Reno recycling dos and don’ts

EcoChats get the conservation conversation flowing

Maia Dickerson of Keep Truckee Meadows Beautiful explains what can and can’t be recycled in Reno at an EcoChat last weekend.

Maia Dickerson of Keep Truckee Meadows Beautiful explains what can and can’t be recycled in Reno at an EcoChat last weekend.


Keep Truckee Meadows Beautiful, 851-5185,

If you’re anything like Kitty and Jeff Florez, you may be confused about exactly what can and can’t be recycled in Reno’s curbside recycling program.

“I was putting out things like plastic lids, and I didn’t realize you couldn’t put lids out in recycling,” said Kitty before a recent EcoChat presentation about recycling. “So we said, ‘We need to go and find out what we can and can’t put out.’”

Mai Dickerson, program director of Keep Truckee Meadows Beautiful, gave the second monthly EcoChat this past Saturday hosted by the environmental store EcoReno. The first was about dumping in public lands. The next, on March 28, will be about water conservation with guest speaker Andy Gebhardt from Truckee Meadows Water Authority.

“Basically, our efforts are to try to educate everybody and also have stuff in the store so we can live more sustainably,” said Morgan Tiar of EcoReno.

The roughly 25 people at the chat learned some surprising information. For instance, when it comes to curbside recycling of plastics, it’s not about its PET number, which ranges from 1-7. Rather, if it is a plastic bottle—defined as the top being smaller than the bottom—then you can recycle it here. So plastic water bottles and milk jugs, yes. But no plastic bags, yogurt cups, sour cream containers, or plastic lids. Plastic grocery bags, however, can be recycled at nearly any grocery store in town.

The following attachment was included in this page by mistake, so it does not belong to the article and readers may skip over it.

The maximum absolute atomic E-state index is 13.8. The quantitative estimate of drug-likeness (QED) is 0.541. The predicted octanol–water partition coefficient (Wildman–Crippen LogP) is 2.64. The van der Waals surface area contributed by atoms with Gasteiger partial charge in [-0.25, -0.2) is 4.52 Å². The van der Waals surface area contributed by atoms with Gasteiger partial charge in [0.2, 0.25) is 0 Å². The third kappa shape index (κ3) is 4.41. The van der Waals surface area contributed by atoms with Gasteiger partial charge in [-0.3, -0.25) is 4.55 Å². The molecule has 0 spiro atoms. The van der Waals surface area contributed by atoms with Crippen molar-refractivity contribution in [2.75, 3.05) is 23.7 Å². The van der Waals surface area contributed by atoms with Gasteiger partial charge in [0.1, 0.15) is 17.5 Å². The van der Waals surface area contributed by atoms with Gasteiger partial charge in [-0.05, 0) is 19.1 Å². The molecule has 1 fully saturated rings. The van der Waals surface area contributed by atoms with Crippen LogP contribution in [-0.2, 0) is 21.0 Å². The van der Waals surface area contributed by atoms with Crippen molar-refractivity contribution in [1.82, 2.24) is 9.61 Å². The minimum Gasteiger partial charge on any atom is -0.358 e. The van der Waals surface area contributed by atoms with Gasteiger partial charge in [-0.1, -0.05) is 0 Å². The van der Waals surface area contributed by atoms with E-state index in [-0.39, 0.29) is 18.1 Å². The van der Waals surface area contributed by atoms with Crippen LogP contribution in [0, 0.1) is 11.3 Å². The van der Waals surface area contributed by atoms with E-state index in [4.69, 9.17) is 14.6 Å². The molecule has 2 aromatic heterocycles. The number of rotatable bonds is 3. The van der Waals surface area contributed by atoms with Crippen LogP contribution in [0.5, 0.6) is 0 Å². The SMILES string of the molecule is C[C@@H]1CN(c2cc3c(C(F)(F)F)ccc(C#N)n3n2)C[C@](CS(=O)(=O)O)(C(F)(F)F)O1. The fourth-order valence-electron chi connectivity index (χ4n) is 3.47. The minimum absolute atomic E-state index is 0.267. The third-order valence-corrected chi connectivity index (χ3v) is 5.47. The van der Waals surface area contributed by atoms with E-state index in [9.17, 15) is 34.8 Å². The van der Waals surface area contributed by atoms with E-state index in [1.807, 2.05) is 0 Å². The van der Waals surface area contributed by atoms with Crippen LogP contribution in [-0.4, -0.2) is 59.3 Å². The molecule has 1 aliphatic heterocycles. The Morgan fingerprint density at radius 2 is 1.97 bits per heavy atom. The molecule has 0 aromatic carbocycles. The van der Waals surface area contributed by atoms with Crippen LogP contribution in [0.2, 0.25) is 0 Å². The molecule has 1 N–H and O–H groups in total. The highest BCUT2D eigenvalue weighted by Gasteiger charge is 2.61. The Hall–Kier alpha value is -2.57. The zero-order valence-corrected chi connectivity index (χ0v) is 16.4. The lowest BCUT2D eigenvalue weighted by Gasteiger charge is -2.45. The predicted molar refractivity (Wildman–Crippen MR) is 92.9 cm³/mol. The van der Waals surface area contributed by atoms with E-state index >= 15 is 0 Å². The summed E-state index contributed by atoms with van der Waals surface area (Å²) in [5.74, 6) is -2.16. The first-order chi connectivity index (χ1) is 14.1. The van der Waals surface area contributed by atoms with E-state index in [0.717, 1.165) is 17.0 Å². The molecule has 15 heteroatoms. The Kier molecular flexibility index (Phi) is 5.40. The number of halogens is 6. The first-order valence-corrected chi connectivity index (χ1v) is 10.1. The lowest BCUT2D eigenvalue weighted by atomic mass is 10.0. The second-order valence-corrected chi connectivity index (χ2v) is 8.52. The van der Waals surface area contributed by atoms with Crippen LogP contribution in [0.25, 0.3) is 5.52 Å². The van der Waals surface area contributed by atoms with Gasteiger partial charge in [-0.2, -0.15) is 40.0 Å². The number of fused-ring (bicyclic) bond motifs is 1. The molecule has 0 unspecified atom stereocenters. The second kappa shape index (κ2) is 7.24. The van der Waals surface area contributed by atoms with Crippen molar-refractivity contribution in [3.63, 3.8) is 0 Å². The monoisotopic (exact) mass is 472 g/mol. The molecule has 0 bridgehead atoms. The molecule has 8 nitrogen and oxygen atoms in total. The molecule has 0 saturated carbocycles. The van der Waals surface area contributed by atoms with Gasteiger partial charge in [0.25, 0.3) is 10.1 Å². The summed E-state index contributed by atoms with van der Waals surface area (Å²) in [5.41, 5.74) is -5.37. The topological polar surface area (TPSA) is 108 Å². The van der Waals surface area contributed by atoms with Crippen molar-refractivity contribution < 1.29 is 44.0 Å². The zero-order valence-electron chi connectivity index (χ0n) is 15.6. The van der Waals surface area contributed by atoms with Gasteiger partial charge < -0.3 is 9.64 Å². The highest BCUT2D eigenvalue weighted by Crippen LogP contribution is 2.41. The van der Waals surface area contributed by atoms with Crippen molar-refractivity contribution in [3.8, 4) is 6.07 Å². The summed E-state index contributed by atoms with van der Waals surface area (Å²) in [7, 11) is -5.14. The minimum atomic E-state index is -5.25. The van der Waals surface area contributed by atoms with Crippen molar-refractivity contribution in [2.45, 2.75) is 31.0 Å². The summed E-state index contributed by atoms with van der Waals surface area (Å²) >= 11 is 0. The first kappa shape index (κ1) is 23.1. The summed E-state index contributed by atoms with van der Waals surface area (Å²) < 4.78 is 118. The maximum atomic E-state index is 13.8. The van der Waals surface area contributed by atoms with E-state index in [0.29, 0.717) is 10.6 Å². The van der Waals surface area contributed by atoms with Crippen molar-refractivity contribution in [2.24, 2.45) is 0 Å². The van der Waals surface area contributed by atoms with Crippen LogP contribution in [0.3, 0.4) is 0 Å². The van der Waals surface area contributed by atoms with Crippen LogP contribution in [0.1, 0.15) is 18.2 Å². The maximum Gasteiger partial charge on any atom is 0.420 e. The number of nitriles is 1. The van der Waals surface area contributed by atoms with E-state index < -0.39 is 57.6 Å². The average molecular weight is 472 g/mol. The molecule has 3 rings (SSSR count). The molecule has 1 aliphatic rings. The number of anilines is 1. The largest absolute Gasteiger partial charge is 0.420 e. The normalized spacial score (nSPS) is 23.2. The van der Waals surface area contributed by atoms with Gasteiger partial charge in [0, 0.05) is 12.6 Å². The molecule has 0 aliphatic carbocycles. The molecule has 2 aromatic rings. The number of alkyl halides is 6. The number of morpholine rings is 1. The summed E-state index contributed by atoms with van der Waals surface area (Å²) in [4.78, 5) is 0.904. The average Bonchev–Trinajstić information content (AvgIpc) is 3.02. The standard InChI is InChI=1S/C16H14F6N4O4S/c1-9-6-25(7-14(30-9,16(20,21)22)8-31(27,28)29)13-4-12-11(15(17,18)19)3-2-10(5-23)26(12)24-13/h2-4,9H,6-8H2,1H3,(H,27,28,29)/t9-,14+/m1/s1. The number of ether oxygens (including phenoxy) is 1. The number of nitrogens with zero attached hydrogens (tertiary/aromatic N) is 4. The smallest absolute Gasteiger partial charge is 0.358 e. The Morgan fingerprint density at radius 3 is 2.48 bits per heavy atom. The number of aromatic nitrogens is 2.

Some other clarifications:

• If you don’t have curbside recycling, take recyclables to bins at Smiths Shopping Center on Baring Boulevard in Sparks; Scolari’s at Mira Loma and McCarran Boulevard in Reno; and Recycle America transfer stations at 1100 E. Commercial Row in Reno or 1455 E. Greg St. in Sparks.

• Only clear, brown and green glass bottles or jars are recycled.

• Paperboard, the stuff cereal boxes are made of, is not recycled.

• Cardboard isn’t recycled curbside. Take it to a transfer station.

• You can recycle newspaper and magazines curbside, but office paper and junk mail needs to go to the transfer stations.

• Yes, you should rinse it, at least lightly. A 2005 Environmental Protection Agency Study in the Pacific Northwest found that 24 percent of plastic bottles were rejected as being too contaminated for recycling.

• Recycle compact fluorescent lights (CFLs) at any Waste Management facility, local transfer stations and at Home Depot and EcoReno.

• Recycle wine corks at EcoReno and Whole Foods Market.

• You sort your recyclables for a reason: The recycling truck is separated into compartments for glass, plastics and newspaper. However, a pilot project on Kings Row that had residents placing all recyclables in one bin—single stream recycling—was conducted in 2007. The resulting participation rate increased from 42 to 82 percent, but the cost to convert to single-stream throughout the city would be in the millions, according to city officials.

“If you don’t think something can be recycled, get creative,” said Dickerson. Yogurt cups, for example, make great seedling containers. And local artists, teachers, and visitors to Craigslist are often looking for materials for artwork and other uses. Dickerson noted that anyone concerned about local recycling options should contact their city council representatives.